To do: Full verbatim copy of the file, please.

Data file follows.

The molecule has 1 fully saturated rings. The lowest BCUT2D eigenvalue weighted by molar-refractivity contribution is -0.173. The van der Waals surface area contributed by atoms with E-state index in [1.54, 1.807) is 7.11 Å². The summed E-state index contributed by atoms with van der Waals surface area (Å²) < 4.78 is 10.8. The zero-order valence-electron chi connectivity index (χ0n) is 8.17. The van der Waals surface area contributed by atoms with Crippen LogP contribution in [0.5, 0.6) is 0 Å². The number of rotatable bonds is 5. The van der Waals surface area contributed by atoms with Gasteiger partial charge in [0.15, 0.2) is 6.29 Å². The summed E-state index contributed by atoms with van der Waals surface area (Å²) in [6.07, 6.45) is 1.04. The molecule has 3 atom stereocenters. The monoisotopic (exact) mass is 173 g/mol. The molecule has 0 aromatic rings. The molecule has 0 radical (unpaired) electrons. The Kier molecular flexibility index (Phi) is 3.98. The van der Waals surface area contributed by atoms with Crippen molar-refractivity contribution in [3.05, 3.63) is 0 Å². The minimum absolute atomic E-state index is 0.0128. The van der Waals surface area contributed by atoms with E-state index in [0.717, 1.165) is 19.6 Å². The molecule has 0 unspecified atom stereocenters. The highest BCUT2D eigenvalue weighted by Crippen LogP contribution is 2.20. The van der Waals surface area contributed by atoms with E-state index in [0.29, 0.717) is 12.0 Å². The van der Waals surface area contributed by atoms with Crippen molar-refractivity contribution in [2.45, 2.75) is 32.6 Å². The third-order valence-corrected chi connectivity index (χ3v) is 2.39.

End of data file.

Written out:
The molecule has 1 fully saturated rings. The lowest BCUT2D eigenvalue weighted by molar-refractivity contribution is -0.173. The van der Waals surface area contributed by atoms with E-state index in [1.54, 1.807) is 7.11 Å². The summed E-state index contributed by atoms with van der Waals surface area (Å²) < 4.78 is 10.8. The zero-order valence-electron chi connectivity index (χ0n) is 8.17. The van der Waals surface area contributed by atoms with Crippen LogP contribution in [0.5, 0.6) is 0 Å². The number of rotatable bonds is 5. The van der Waals surface area contributed by atoms with Gasteiger partial charge in [0.15, 0.2) is 6.29 Å². The summed E-state index contributed by atoms with van der Waals surface area (Å²) in [6.07, 6.45) is 1.04. The molecule has 3 atom stereocenters. The monoisotopic (exact) mass is 173 g/mol. The molecule has 0 aromatic rings. The molecule has 0 radical (unpaired) electrons. The Kier molecular flexibility index (Phi) is 3.98. The van der Waals surface area contributed by atoms with Crippen molar-refractivity contribution in [3.05, 3.63) is 0 Å². The minimum absolute atomic E-state index is 0.0128. The van der Waals surface area contributed by atoms with E-state index in [0.717, 1.165) is 19.6 Å². The molecule has 0 unspecified atom stereocenters. The highest BCUT2D eigenvalue weighted by Crippen LogP contribution is 2.20. The van der Waals surface area contributed by atoms with E-state index in [0.29, 0.717) is 12.0 Å². The van der Waals surface area contributed by atoms with Crippen molar-refractivity contribution in [2.45, 2.75) is 32.6 Å². The third-order valence-corrected chi connectivity index (χ3v) is 2.39.